Chapter

The Anatomy of Expression

Nicholas Tromans

in David Wilkie

Published by Edinburgh University Press

Published in print October 2007 | ISBN: 9780748625208
Published online March 2012 | e-ISBN: 9780748651313 | DOI: http://dx.doi.org/10.3366/edinburgh/9780748625208.003.0002
The Anatomy of Expression

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This chapter is concerned with David Wilkie's representation of the human body, face and mind, and also addresses the expressions in Wilkie's pictures, which were often considered the bedrock of his realism. For Wilkie, the role of vision in social life was what was at stake, and this led him to more sophisticated interpretations of the mind–body problem than conventional art theory allowed. It is noted that, as a very young artist in Edinburgh, Wilkie had explored what expression might be, painting contorted faces which did not necessarily express any sustained passion, and basing a key work on the blush, the quintessential non-muscular facial expression. The chapter then explores some of the common features of Village Holiday, Wardrobe Ransacked, Blind-Man's Buff, Rabbit on the Wall: a candle-light amusement and the Penny Wedding.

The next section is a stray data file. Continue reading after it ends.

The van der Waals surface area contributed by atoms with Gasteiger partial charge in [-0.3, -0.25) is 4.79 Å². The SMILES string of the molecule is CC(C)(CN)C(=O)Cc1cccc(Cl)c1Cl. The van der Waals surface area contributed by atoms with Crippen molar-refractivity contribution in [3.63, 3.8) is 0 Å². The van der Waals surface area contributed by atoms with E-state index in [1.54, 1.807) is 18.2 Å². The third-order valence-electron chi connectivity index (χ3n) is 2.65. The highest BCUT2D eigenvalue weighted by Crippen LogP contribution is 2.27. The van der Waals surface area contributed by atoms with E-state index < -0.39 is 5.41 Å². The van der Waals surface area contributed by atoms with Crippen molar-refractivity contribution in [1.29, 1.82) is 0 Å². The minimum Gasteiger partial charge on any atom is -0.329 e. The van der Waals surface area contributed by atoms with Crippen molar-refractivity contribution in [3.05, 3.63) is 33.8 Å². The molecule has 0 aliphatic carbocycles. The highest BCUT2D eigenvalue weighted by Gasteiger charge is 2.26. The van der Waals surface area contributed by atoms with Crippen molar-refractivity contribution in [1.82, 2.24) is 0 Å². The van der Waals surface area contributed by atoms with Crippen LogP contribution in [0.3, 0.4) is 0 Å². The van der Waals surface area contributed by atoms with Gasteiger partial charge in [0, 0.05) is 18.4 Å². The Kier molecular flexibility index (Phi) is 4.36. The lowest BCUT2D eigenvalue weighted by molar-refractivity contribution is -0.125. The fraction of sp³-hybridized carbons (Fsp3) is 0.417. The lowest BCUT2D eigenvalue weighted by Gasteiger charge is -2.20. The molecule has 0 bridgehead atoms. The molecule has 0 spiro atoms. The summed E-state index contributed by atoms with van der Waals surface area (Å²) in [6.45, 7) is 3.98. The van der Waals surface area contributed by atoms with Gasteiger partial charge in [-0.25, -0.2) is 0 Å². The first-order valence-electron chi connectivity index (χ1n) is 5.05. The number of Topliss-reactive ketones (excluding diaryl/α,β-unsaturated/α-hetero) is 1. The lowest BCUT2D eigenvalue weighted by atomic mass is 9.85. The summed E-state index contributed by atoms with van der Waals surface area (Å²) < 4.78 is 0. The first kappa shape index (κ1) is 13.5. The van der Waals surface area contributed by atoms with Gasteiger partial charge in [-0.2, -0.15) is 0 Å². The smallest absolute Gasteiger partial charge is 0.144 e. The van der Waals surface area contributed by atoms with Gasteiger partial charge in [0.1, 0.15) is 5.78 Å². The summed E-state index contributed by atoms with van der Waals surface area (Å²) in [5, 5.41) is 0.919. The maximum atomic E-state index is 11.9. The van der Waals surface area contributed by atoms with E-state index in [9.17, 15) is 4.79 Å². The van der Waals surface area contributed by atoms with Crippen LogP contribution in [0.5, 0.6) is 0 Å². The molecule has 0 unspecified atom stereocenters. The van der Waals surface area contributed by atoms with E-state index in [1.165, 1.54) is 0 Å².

Keywords: David Wilkie; human body; face; mind; Village Holiday; Wardrobe Ransacked; Blind-Man's Buff; Rabbit on Wall; Penny Wedding; social life

Chapter.  21449 words.  Illustrated.

Subjects: Cultural Studies

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